Dava, a party for Muslim Germans, on track for the European elections

Dava, a party for Muslim Germans, on track for the European elections

Dava will be able to participate in the European elections on June 9. This new political movement far exceeded the 4,000 voter signatures needed to participate in the ballot: it obtained 10,000. Created last January, the Democratic Alliance for Diversity and Renewal (Dava) presents itself as the voice of the “people of foreign origin” and says he wants “fill a void for those who do not feel represented in politics”. Founded by three Germans of Turkish origin, it “denounces inequalities of treatment and dysfunctions in society” and says he wants “ensure that people of foreign origin have their rights recognized in full”.

In a country with 5.5 million Muslims, 40% of whom have German nationality, and in the absence in Germany of a minimum threshold for having elected representatives, Dava could achieve its first objective as early as June: obtaining one, or even two, elected to the European Parliament next June.

Conservative on values

This new party advocates, among other things, compulsory schooling for all children from the upper kindergarten section in order to ensure the learning of the German language and presents itself as a movement “conservative in terms of values”promoting the “traditional vision of the family”, made up of a man and a woman. Regretting that Germany loses “his Christian values”, this young group does not hide the importance it attaches to the Muslim religion. Her name, dawa in Arabic, a term regularly used in Turkey by President Recep Tayyip Erdogan, refers to a certain form of religious proselytism.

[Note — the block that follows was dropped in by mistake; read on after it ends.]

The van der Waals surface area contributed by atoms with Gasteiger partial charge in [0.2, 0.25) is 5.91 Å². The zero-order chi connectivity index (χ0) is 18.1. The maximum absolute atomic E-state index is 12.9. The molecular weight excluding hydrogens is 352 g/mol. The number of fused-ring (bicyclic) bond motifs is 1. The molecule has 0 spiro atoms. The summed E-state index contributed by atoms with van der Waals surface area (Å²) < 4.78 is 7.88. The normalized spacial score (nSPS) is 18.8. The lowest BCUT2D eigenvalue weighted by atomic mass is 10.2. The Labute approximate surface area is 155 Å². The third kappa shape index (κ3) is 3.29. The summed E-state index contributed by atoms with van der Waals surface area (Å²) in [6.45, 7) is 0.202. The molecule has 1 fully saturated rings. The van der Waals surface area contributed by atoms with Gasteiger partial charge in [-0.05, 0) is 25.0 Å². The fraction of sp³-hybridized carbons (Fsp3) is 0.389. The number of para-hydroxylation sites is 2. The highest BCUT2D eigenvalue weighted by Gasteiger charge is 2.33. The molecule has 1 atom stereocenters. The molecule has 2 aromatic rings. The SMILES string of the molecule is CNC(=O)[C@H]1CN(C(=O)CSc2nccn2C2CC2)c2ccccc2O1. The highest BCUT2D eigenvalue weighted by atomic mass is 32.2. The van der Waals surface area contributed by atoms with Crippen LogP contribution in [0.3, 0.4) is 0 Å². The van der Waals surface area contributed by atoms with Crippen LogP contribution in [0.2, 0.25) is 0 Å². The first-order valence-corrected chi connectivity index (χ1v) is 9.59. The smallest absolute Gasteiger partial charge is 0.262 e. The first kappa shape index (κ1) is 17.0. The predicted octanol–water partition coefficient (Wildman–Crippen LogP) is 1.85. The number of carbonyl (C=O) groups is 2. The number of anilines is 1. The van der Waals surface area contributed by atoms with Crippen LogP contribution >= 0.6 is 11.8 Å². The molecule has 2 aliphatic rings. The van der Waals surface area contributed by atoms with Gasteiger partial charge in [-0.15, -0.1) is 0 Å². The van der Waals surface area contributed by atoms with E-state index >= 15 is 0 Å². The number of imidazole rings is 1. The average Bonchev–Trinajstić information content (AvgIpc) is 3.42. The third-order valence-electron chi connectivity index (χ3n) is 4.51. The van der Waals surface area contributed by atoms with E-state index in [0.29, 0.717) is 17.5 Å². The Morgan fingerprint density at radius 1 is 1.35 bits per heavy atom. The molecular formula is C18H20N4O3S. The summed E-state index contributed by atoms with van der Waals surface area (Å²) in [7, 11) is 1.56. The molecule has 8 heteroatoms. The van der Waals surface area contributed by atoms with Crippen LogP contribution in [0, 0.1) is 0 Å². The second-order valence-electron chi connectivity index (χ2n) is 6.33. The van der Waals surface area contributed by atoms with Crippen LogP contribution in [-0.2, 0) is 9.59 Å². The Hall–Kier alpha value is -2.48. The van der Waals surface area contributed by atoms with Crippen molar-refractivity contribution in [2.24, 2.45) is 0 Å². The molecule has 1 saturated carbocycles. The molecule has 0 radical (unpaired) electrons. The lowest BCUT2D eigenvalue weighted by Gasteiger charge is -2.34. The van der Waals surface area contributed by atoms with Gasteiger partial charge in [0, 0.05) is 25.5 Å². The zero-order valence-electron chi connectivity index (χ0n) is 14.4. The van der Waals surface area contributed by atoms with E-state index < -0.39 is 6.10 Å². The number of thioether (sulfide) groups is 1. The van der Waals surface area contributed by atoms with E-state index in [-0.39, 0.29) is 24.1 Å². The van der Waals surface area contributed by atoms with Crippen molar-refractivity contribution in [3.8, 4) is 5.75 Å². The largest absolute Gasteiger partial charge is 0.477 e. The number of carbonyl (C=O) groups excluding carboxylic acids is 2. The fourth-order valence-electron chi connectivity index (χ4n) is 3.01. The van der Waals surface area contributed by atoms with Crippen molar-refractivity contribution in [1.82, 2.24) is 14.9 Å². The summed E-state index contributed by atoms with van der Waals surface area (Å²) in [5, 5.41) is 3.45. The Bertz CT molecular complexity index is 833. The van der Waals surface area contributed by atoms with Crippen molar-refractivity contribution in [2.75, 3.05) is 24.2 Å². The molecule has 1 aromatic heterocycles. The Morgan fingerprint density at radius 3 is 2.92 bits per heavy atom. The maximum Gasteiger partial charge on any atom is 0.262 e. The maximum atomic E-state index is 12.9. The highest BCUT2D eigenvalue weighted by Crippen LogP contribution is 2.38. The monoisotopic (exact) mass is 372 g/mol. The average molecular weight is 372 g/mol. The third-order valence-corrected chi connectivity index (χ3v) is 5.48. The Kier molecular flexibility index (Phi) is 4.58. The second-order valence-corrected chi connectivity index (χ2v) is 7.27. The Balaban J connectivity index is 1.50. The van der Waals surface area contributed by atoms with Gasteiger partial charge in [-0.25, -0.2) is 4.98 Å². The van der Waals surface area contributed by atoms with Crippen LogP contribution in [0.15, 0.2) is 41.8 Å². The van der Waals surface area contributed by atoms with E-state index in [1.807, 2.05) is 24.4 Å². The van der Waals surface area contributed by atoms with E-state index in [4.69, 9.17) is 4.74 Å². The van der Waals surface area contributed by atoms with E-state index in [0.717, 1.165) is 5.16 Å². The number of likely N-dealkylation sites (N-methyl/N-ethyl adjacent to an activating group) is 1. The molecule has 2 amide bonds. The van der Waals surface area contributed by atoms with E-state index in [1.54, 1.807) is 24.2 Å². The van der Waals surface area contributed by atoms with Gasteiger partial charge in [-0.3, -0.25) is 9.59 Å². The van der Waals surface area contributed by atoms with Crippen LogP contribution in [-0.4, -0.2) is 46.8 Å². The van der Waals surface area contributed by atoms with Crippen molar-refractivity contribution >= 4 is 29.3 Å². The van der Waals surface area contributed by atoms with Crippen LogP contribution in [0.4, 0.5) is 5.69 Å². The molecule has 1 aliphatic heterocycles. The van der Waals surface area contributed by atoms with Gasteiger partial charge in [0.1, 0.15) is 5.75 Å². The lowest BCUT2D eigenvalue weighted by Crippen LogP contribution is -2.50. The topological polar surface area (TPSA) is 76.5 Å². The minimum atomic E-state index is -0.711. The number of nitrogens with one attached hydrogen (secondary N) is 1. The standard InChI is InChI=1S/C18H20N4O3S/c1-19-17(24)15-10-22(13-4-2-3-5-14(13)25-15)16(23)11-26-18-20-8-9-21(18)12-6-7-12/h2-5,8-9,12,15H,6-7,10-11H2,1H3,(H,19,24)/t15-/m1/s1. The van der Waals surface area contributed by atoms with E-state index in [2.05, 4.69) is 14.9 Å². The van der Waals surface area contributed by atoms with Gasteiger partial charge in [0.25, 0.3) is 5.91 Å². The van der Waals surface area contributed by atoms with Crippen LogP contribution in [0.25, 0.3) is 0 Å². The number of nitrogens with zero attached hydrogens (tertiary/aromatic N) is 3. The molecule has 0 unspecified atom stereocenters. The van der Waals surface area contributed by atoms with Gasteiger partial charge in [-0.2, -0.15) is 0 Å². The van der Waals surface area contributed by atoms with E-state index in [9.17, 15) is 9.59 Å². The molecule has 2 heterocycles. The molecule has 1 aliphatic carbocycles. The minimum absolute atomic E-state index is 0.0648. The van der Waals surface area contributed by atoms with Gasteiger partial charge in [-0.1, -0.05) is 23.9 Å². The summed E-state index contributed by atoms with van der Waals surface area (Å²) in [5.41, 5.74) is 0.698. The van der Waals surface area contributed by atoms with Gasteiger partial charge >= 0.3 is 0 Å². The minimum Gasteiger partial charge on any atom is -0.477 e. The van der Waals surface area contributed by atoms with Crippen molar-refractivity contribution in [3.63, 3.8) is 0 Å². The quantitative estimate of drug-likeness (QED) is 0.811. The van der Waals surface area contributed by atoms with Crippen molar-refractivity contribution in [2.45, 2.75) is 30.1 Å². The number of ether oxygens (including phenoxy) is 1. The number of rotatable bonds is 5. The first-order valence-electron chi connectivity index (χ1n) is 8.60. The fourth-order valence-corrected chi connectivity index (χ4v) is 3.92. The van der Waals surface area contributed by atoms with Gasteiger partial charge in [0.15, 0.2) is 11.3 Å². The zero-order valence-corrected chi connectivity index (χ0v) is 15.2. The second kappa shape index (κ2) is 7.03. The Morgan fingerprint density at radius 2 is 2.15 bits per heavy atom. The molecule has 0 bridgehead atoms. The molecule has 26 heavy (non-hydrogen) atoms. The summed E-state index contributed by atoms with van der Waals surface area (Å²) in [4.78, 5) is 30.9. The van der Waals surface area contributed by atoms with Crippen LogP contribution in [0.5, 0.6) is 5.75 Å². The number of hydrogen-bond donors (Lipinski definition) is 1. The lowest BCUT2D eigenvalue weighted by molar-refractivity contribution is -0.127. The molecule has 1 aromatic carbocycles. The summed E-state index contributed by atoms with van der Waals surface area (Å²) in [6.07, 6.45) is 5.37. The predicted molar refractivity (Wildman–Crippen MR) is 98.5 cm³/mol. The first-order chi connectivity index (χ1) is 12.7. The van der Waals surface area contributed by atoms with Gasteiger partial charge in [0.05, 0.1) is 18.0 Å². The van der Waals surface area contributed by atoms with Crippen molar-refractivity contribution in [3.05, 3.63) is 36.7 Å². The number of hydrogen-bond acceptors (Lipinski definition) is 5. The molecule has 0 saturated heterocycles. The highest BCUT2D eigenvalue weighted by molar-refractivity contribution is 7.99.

What exactly are the links between Dava and the Turkish authoritarian regime? This question has been the subject of much discussion since the birth of the movement. “The personalities at the head of Dava are very clearly Erdogan’s men,” says Eren Güvercin, Islam expert and member of the Alhambra Society. Thus, Fatih Zingal, head of the Dava party list, is known for having relayed the various electoral campaigns in Germany of the Turkish AKP party. Number two, Ali Ihsan Ünlü, is an official of the religious organization Ditib, financed by the Turkish state and which manages 900 mosques in Germany. As for Mustafa Yoldas, one of the founders, he is part of the “milli görüs” movement, the main organization of political Islam in Turkey. “Between the three of them, they cover a wide variety of Turkey’s religious, conservative and nationalist electorate,” notes Eren Güvercin.

Fear of foreign interference

Barely created, Dava is the subject of numerous criticisms. For the elected Christian Democrat Michael Stübgen, the intelligence services must “look closely at the activities” of this new training which “will act exclusively in the direction of its parent party, in Türkiye”. His colleague Thorsten Frei, for his part, says he is reinforced in his opposition to the recent change in the right to nationality from which more than two million people of Turkish origin could ultimately benefit. “Changing nationality law becomes a new gateway for foreign influence on German politics,” believes this elected official.

For its part, the Dava party denies any logistical or financial support from Turkey and denounces a campaign of “defamation” and an “targeted obstruction of the political activity of German citizens with a migrant background”. For his part, expert Eren Güvercin calls not to “overestimate the danger that Dava represents”. “I remain skeptical about his capacity, in terms of personnel, to establish himself in the German political landscape, particularly at the national level,” he judges. This political scientist fears, however, that Dava “imposes a narrative on young Turks” according to which “they cannot be represented by any traditional party”. “This could be fatal in the medium term,” he believes.

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